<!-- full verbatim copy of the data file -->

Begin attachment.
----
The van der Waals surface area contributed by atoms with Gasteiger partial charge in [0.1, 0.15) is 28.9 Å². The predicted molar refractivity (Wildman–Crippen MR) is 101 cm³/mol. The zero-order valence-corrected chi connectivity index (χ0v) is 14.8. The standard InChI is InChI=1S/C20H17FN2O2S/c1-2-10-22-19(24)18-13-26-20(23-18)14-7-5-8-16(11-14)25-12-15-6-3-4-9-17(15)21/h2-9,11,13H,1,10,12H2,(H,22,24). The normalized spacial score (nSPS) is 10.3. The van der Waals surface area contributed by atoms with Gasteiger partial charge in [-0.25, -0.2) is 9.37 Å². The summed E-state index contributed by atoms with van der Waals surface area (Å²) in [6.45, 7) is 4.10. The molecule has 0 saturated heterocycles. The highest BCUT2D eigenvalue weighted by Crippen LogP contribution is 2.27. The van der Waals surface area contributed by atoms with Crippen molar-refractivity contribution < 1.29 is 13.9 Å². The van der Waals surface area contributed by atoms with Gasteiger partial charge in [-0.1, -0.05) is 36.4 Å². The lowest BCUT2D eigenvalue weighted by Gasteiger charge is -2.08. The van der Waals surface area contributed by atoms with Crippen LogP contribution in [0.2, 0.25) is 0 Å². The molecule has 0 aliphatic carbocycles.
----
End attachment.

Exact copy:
The van der Waals surface area contributed by atoms with Gasteiger partial charge in [0.1, 0.15) is 28.9 Å². The predicted molar refractivity (Wildman–Crippen MR) is 101 cm³/mol. The zero-order valence-corrected chi connectivity index (χ0v) is 14.8. The standard InChI is InChI=1S/C20H17FN2O2S/c1-2-10-22-19(24)18-13-26-20(23-18)14-7-5-8-16(11-14)25-12-15-6-3-4-9-17(15)21/h2-9,11,13H,1,10,12H2,(H,22,24). The normalized spacial score (nSPS) is 10.3. The van der Waals surface area contributed by atoms with Gasteiger partial charge in [-0.25, -0.2) is 9.37 Å². The summed E-state index contributed by atoms with van der Waals surface area (Å²) in [6.45, 7) is 4.10. The molecule has 0 saturated heterocycles. The highest BCUT2D eigenvalue weighted by Crippen LogP contribution is 2.27. The van der Waals surface area contributed by atoms with Crippen molar-refractivity contribution < 1.29 is 13.9 Å². The van der Waals surface area contributed by atoms with Gasteiger partial charge in [-0.1, -0.05) is 36.4 Å². The lowest BCUT2D eigenvalue weighted by Gasteiger charge is -2.08. The van der Waals surface area contributed by atoms with Crippen LogP contribution in [0.2, 0.25) is 0 Å². The molecule has 0 aliphatic carbocycles.